Teaching Lincoln with Primary Sources

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Introduction | Primary Sources and Analysis Tools 
Library of Congress Resources | Primary Source Set

Choose a link below to access printable PDF versions of these materials including additional information, color images and citations.
Teaching President Lincoln with Primary Sources Resource Booklet 
Primary Source Set


Introduction

Abraham Lincoln is one of the most recognizable names and faces in the world. Those of us who are fortunate enough to live in Illinois, the land of Lincoln, sometimes take for granted the impact President Lincoln had on our country. His rise from meager beginnings to leader of the United States is well documented in many biographies, documentaries and lectures.

As adults we look for attributes of Abraham Lincoln within ourselves, either professionally or personally. He was a living, breathing contradiction. He often quoted and read the bible and included references to his spirituality in speeches and written documents, yet he strongly rejected the concept of organized religion. Although he never received a formal education or studied abroad like many of his presidential predecessors Lincoln’s intelligence and leadership are held in the highest esteem to this day.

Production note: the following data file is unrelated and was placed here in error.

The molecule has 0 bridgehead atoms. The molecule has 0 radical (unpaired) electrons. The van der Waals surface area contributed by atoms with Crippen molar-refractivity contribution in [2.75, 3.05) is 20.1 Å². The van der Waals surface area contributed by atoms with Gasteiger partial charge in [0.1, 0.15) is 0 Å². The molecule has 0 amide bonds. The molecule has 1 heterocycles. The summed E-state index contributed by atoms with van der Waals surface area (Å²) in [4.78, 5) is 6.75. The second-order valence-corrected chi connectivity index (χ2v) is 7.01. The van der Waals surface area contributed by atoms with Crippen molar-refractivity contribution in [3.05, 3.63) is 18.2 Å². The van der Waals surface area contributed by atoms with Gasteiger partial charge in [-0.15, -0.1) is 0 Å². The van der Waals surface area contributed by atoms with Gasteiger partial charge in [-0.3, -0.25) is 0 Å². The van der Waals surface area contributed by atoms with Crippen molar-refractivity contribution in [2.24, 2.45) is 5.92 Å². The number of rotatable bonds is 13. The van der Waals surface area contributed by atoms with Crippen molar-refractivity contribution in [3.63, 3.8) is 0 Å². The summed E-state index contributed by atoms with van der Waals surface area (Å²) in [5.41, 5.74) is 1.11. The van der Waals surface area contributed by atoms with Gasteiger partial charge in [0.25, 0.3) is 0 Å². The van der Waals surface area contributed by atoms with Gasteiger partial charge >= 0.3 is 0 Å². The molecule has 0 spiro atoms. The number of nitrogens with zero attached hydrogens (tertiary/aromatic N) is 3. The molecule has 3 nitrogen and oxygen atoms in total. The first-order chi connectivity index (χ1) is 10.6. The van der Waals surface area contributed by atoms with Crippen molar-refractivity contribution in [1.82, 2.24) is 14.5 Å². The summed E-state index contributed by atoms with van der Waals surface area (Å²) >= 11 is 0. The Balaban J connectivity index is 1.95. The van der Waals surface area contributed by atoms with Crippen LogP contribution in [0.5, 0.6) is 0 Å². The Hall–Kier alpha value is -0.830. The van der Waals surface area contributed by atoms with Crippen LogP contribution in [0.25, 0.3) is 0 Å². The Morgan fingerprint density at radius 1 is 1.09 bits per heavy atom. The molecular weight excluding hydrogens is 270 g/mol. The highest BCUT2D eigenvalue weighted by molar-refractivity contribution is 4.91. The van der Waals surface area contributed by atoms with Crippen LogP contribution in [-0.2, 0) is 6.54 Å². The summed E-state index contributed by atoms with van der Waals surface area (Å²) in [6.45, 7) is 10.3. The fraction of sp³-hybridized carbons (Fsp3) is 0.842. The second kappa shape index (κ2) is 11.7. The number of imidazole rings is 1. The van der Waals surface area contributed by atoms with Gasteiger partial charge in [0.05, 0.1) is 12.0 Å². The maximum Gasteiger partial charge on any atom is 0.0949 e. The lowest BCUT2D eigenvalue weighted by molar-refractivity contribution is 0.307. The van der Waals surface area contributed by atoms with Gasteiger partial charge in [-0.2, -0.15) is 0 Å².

What and how do we teach our students about President Lincoln? We sometimes assume that everyone is familiar with Lincoln’s story because his name is everywhere – from schools to streets to shopping malls. However, it is important that we expose students to more than just the major events of Lincoln’s life: humble beginnings, Gettysburg Address, Emancipation Proclamation and his assassination. The details of Lincoln’s personal life are fascinating. Abraham lost his mother at a young age and became part of a blended family when his father Thomas married Sarah Bush Johnston who brought her own children into the household. This is a situation that many children today can relate to on a personal level. Abraham Lincoln the husband and father faced indescribable pain and loss in his personal life, while leading the United States through turmoil. 

Educators can “bring Lincoln to life” by incorporating primary sources available on the Library of Congress website. At the end of the booklet and by following the link below you will find pages highlighting exhibits and features of the Abraham Lincoln Presidential Museum incorporating Library of Congress resources.

Abraham Lincoln Presidential Museum Resources


 

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Contact Information

Teaching with Primary Sources
Eastern Illinois University
600 Lincoln Ave.
Charleston, IL 61920
217-581-7857

Director: Cindy Rich, Ph.D.  


 

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